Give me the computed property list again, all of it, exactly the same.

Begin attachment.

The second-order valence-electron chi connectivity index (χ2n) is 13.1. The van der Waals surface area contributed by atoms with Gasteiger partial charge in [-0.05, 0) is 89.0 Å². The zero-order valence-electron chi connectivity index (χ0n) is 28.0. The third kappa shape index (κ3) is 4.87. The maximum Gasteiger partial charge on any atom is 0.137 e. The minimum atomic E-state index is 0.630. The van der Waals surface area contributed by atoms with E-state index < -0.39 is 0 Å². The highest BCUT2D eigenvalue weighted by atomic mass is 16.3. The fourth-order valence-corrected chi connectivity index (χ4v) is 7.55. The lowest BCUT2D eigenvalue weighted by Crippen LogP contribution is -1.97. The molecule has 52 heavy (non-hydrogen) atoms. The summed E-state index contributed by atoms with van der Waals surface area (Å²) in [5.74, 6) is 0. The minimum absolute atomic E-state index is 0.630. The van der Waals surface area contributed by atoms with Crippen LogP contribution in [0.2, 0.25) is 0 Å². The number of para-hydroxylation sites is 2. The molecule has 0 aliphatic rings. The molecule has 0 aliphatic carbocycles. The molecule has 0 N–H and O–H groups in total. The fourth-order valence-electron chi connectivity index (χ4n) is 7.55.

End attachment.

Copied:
The second-order valence-electron chi connectivity index (χ2n) is 13.1. The van der Waals surface area contributed by atoms with Gasteiger partial charge in [-0.05, 0) is 89.0 Å². The zero-order valence-electron chi connectivity index (χ0n) is 28.0. The third kappa shape index (κ3) is 4.87. The maximum Gasteiger partial charge on any atom is 0.137 e. The minimum atomic E-state index is 0.630. The van der Waals surface area contributed by atoms with E-state index < -0.39 is 0 Å². The highest BCUT2D eigenvalue weighted by atomic mass is 16.3. The fourth-order valence-corrected chi connectivity index (χ4v) is 7.55. The lowest BCUT2D eigenvalue weighted by Crippen LogP contribution is -1.97. The molecule has 52 heavy (non-hydrogen) atoms. The summed E-state index contributed by atoms with van der Waals surface area (Å²) in [5.74, 6) is 0. The minimum absolute atomic E-state index is 0.630. The van der Waals surface area contributed by atoms with Crippen LogP contribution in [0.2, 0.25) is 0 Å². The number of para-hydroxylation sites is 2. The molecule has 0 aliphatic rings. The molecule has 0 aliphatic carbocycles. The molecule has 0 N–H and O–H groups in total. The fourth-order valence-electron chi connectivity index (χ4n) is 7.55.